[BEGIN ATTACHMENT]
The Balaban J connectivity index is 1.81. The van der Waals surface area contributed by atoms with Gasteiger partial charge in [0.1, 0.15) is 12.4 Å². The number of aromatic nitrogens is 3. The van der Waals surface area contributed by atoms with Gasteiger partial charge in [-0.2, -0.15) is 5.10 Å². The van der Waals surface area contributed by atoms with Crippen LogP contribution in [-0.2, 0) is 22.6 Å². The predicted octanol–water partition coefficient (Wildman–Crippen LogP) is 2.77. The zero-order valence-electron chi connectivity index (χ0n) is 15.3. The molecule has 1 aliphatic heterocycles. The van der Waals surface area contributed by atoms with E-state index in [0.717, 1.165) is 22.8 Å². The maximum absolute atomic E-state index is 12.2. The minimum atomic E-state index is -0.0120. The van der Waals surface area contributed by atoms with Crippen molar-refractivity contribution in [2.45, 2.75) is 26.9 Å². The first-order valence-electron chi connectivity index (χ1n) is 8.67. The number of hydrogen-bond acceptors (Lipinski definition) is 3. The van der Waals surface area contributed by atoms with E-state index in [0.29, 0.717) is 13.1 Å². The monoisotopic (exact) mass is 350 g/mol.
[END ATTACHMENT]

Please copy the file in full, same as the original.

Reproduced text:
The Balaban J connectivity index is 1.81. The van der Waals surface area contributed by atoms with Gasteiger partial charge in [0.1, 0.15) is 12.4 Å². The number of aromatic nitrogens is 3. The van der Waals surface area contributed by atoms with Gasteiger partial charge in [-0.2, -0.15) is 5.10 Å². The van der Waals surface area contributed by atoms with Crippen LogP contribution in [-0.2, 0) is 22.6 Å². The predicted octanol–water partition coefficient (Wildman–Crippen LogP) is 2.77. The zero-order valence-electron chi connectivity index (χ0n) is 15.3. The molecule has 1 aliphatic heterocycles. The van der Waals surface area contributed by atoms with E-state index in [0.717, 1.165) is 22.8 Å². The maximum absolute atomic E-state index is 12.2. The minimum atomic E-state index is -0.0120. The van der Waals surface area contributed by atoms with Crippen molar-refractivity contribution in [2.45, 2.75) is 26.9 Å². The first-order valence-electron chi connectivity index (χ1n) is 8.67. The number of hydrogen-bond acceptors (Lipinski definition) is 3. The van der Waals surface area contributed by atoms with E-state index in [0.29, 0.717) is 13.1 Å². The monoisotopic (exact) mass is 350 g/mol.